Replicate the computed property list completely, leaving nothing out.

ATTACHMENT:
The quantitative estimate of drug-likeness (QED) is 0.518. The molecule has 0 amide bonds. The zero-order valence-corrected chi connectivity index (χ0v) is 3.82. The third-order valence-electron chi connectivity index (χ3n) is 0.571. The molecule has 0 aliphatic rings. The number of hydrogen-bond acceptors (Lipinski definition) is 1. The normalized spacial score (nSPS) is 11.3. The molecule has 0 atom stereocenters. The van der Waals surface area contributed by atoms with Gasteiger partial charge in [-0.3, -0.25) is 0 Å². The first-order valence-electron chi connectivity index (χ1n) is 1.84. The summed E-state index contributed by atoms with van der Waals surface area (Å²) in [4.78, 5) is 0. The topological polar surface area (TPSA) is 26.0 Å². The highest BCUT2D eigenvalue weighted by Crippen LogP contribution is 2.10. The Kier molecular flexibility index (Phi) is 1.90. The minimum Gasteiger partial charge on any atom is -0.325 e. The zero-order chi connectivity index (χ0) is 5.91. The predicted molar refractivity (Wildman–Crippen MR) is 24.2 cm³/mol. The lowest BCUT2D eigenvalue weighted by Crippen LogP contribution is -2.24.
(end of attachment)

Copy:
The quantitative estimate of drug-likeness (QED) is 0.518. The molecule has 0 amide bonds. The zero-order valence-corrected chi connectivity index (χ0v) is 3.82. The third-order valence-electron chi connectivity index (χ3n) is 0.571. The molecule has 0 aliphatic rings. The number of hydrogen-bond acceptors (Lipinski definition) is 1. The normalized spacial score (nSPS) is 11.3. The molecule has 0 atom stereocenters. The van der Waals surface area contributed by atoms with Gasteiger partial charge in [-0.3, -0.25) is 0 Å². The first-order valence-electron chi connectivity index (χ1n) is 1.84. The summed E-state index contributed by atoms with van der Waals surface area (Å²) in [4.78, 5) is 0. The topological polar surface area (TPSA) is 26.0 Å². The highest BCUT2D eigenvalue weighted by Crippen LogP contribution is 2.10. The Kier molecular flexibility index (Phi) is 1.90. The minimum Gasteiger partial charge on any atom is -0.325 e. The zero-order chi connectivity index (χ0) is 5.91. The predicted molar refractivity (Wildman–Crippen MR) is 24.2 cm³/mol. The lowest BCUT2D eigenvalue weighted by Crippen LogP contribution is -2.24.